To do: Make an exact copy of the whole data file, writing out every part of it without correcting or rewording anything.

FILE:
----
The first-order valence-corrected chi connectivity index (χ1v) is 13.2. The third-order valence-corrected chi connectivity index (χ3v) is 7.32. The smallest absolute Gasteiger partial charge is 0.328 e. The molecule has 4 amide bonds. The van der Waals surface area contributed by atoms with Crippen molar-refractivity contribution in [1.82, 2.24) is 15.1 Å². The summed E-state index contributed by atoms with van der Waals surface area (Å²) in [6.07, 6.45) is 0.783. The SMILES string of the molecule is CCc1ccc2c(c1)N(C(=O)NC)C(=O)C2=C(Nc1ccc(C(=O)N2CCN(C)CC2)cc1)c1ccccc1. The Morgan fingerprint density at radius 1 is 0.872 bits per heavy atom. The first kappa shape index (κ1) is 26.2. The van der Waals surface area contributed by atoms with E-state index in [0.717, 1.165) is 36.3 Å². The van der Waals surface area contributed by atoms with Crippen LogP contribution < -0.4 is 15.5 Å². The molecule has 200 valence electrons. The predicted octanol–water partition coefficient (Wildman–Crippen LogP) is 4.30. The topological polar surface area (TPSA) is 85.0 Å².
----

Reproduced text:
The first-order valence-corrected chi connectivity index (χ1v) is 13.2. The third-order valence-corrected chi connectivity index (χ3v) is 7.32. The smallest absolute Gasteiger partial charge is 0.328 e. The molecule has 4 amide bonds. The van der Waals surface area contributed by atoms with Crippen molar-refractivity contribution in [1.82, 2.24) is 15.1 Å². The summed E-state index contributed by atoms with van der Waals surface area (Å²) in [6.07, 6.45) is 0.783. The SMILES string of the molecule is CCc1ccc2c(c1)N(C(=O)NC)C(=O)C2=C(Nc1ccc(C(=O)N2CCN(C)CC2)cc1)c1ccccc1. The Morgan fingerprint density at radius 1 is 0.872 bits per heavy atom. The first kappa shape index (κ1) is 26.2. The van der Waals surface area contributed by atoms with E-state index in [0.717, 1.165) is 36.3 Å². The van der Waals surface area contributed by atoms with Crippen LogP contribution < -0.4 is 15.5 Å². The molecule has 200 valence electrons. The predicted octanol–water partition coefficient (Wildman–Crippen LogP) is 4.30. The topological polar surface area (TPSA) is 85.0 Å².